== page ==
HHOF Profile: Pat Burns

Pat Burns Canadians

It is finally time for one of the greatest coaches in the NHL to enter the Hall of Fame but unfortunately he won’t be around to see it. Pat Burns is a fan favourite in every place that he worked as a hard-working no-nonsense type of coach. That kept him in the hearts of the fans far after he retired. That love for the coach is what created a movement for Burns when he was nearing his Hall of Fame eligibility. While still coaching in New Jersey Burns was diagnosed with colon cancer, which he beat, and then with liver cancer, which he also beat. That was enough to make him give up coaching as he fought a new battle off of the ice. Four years after beating liver cancer Burns announced that his colon cancer had returned and metastasized in his lungs. That meant that the cancer was inoperable and that treatment would do nothing else for the NHL coach. It was a stroke of very bad luck for a great man and it made many people spring into action. Pat Burns was rarely hated as a coach and the fans that had supported him began their own movement to honour the coach they loved. The movement began to bring about the inevitable and put Burns in the Hockey Hall of Fame. The only problem was that the common practice was to elect coaches only years after their retirement after their career could come into focus. The fans wanted Burns in as soon as possible because not only did they believe he deserved it but they believed he deserved to see it for himself. That was the major concern for many as Burns did not have a lot of time left and fans wanted him to see his own induction into the Hall of Fame. The Hockey Hall of Fame did not budge though and Burns remained on the outside looking in. For no known reason the committee would not put Burns in the hall with many believing that he had been blackballed by the voters due to his rough personality that endeared him to fans and alienated him from executives. So many said that they had not been the one to deny Burns but with no public ballot they could have said anything without anyone really knowing who had done it. The fact remains that the Hall of Fame made Burns wait and although he will enter the Hall of Fame this year he will not be here to see it himself. In November 2010 Burns succumbed to his battle with cancer and now he enters the half in a great honour that for many has come a little too late.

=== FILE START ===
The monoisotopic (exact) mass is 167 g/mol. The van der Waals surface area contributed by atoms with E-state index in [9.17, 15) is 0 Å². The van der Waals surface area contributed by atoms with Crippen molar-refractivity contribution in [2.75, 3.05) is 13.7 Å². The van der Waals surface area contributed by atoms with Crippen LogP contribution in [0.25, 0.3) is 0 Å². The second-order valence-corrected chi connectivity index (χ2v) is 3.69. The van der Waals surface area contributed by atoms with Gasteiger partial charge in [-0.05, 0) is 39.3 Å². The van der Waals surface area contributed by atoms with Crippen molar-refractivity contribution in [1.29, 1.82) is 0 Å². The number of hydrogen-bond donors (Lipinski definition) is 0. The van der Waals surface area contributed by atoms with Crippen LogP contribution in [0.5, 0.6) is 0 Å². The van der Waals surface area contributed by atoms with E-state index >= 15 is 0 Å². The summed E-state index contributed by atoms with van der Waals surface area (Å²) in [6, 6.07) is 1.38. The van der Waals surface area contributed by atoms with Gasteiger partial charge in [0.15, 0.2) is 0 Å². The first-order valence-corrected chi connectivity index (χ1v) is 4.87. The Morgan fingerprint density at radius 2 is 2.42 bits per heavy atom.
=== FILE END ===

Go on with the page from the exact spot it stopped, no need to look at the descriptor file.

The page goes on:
The stranger part about his non-election for the last few years is the fact that the stats and accomplishments are all there. Burns was quite literally one of the greatest coaches in NHL history. A 3-time Jack Adams Award winner Burns has a total record of 501-353-151-14 along with adding a Stanley Cup in 2003 as the head coach of the New Jersey Devils. It is everything that a coach that enters the Hockey Hall of Fame as he has a championship and a winning record that include over 500 wins plus accolades in the form of three coaching awards. There is not much more that a coach could do to make it into the hall of fame but still Burns remained outside of the hall and of his peers as the greatest coaches have all taken their spots among the best and now it is finally time for Burns to do the same. Much like other coaches Burns had dreamed of becoming an NHL star but just didn’t quite have enough to make it into the NHL as a player. He still loved the game though and began coaching in a local Quebec Bantam House League. He had found his spot in the sport then and began moving up the rankings after joining the Gatineau Olympiques. Three years after joining the QMJHL team he was invited to coach the AHL affiliate to the Montreal Canadiens and found himself in the NHL only a year later. That began a great career where Burns used his old school methods of defence and tough love to get the best out of his teams. He regularly led his teams to the playoffs and found plenty of success in franchises that at the time had struggled. Despite the success that Burns enjoyed he could never find that group of players that could bring a championship and many times his style rubbed general managers and executives the wrong way. Eventually he did find the combination and a franchise that believed in him when he won his only Stanley Cup Championship in 2003 solidifying his role as one of the best and putting him into the Hall of Fame.


Leave a Reply

Fill in your details below or click an icon to log in:

WordPress.com Logo

You are commenting using your WordPress.com account. Log Out /  Change )

Google photo

You are commenting using your Google account. Log Out /  Change )

Twitter picture

You are commenting using your Twitter account. Log Out /  Change )

Facebook photo

You are commenting using your Facebook account. Log Out /  Change )

Connecting to %s

  • Enter your email address to follow this blog and receive notifications of new posts by email.

    Join 167 other followers

%d bloggers like this: